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Washington University Film & Media Archive

Tribute to Henry Hampton

Henry Hampton with Marian Wright Edelman during her interview for Eyes on the Prize II

On the very first page of his book Voices of Freedom, Hampton addresses the reader "We are privileged in this life, if we are given the opportunity to do important work...work that touches our fellow human beings in a positive and uplifting way." Writing about the recently completed Eyes on the Prize series, Hampton acknowledges the significance of his project, which chronicles the history of the civil rights movement from 1954 to the mid-1980's, and the stories of those individuals who led, organized, and were caught up in the extraordinary events of those times. Hampton and his team at Blackside were cognizant of the importance of their work and the powerful lessons of this history was not lost on them, as evidenced by the meticulous detail in which they gathered their stories and documented their processes.

Henry Hampton editing film

As Hampton felt privileged, we at the Film & Media Archive similarly feel privileged to have the opportunity to do the important work of preserving his collection. It is amazing to run down the exhaustive list of awards, doctorate degrees, and recognition bestowed upon Hampton in his lifetime. However, to spend a day of organizing, processing, or conducting research in his collection can overwhelm you, yet it is only then can his achievements truly be appreciated. Few people who spend any significant time in the archive are not affected and inspired by the power of the materials he has gathered and created. Hampton put excellence and innovation at the forefront of his work and he challenges us, by himself taking on the challenge of "doing difficult history" to take action to make a difference.

The thoroughness and thoughtfulness that went into a Hampton/Blackside production is evident in the materials that make up his archive. Like Voices of Freedom, which came about because only a fraction of the materials that Hampton gathered could be used in the finished televised program, his collection demands continual assessment and generation of resources that inform, inspire, and move people.

It is in this vein in which this page will be used. While first conceived to commemorate the 10th Anniversary of Hampton's untimely death, it will continue in the future to celebrate his life and work. Each month the page will spotlight audio, video, or photos which exhibit some aspect of Hampton's work and genius.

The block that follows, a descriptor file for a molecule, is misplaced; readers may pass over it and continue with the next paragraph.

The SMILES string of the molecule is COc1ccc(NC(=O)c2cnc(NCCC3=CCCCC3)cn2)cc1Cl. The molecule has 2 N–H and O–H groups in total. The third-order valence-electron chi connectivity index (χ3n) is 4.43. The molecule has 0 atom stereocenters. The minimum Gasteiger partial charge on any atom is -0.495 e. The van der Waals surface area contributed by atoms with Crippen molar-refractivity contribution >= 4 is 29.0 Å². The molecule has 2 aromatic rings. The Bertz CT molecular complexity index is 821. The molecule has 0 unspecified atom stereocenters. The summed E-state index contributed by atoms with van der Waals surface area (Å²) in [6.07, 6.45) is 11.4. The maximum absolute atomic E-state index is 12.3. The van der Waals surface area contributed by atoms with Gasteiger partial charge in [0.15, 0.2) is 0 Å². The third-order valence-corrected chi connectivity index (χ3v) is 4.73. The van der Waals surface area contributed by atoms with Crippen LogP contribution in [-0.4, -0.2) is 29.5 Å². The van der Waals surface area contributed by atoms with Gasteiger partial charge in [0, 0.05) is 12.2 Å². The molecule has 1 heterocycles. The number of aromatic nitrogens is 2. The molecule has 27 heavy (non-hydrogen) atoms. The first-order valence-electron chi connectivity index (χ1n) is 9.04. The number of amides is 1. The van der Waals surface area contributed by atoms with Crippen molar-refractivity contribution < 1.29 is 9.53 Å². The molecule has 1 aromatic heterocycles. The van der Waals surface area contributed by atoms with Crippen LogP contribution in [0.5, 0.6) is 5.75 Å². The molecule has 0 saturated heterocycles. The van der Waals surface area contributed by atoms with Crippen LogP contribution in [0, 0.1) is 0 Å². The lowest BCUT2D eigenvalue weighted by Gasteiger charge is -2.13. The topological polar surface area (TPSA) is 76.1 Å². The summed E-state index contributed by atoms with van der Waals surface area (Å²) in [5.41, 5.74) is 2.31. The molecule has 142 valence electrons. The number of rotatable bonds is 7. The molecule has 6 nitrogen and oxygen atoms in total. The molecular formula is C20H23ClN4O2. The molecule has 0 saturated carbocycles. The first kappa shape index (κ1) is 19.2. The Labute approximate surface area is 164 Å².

hampton_portrait_proofs1 (40K)

Henry Hampton's Commencement Speech at Washington University

Hampton was granted an Honorary Degree from his alma mater and delivered the commencement speech at Washington University on May 17, 1989. Click the link above to read the speech.

Henry Hampton and His Legacy

A speech presented by Bob Hohler, friend and colleague of Henry Hampton, for the University Libraries National Council Meeting on September 20, 2002. This speech conincided with the opening of the Film and Media Archive and is a moving tribute to Hampton. Hohler talks of meeting Henry Hampton, their work together, and Hampton's determination to document the Civil Rights Movement, culminating in Eyes on the Prize.

Transcript of Keynote Address by Julian Bond

Graham Chapel, Washington University in St. Louis
6 p.m., September 20, 2002

Julian Bond delivered the keynote address for the opening fo the Film and Media Archive. Bond talked about his work with Hampton on Eyes on the Prize, and the continuing significance of Hampton's work. The opening remarks were delivered by Shirley K. Baker, Vice Chancellor for Information Technology and Dean of University Libraries, and Gerald Early, Merle Kling Professor of Modern Letters and Professor of English and African and African-American Studies introduced Mr. Bond.

Henry Hampton on KETC's Living St. Louis

KETC's Living St. Louis produced a segment on Henry Hampton which aired on November 28, 2007. The program covered Hampton's life and work and the home of collection, Washington University's Film and Media Archive.

Producer Patrick Murphy profiles the life and work of film-maker Henry Hampton, who made the PBS series Eyes on the Prize. This 14-hour documentary examines the African American struggle for civil rights. Washington University built an archive for Hampton's footage which includes nearly 75,000 items.

A video produced by Washington University's Film and Media Archive introducing the Henry Hampton Collection, and its contents including film, video, manuscript and research materials.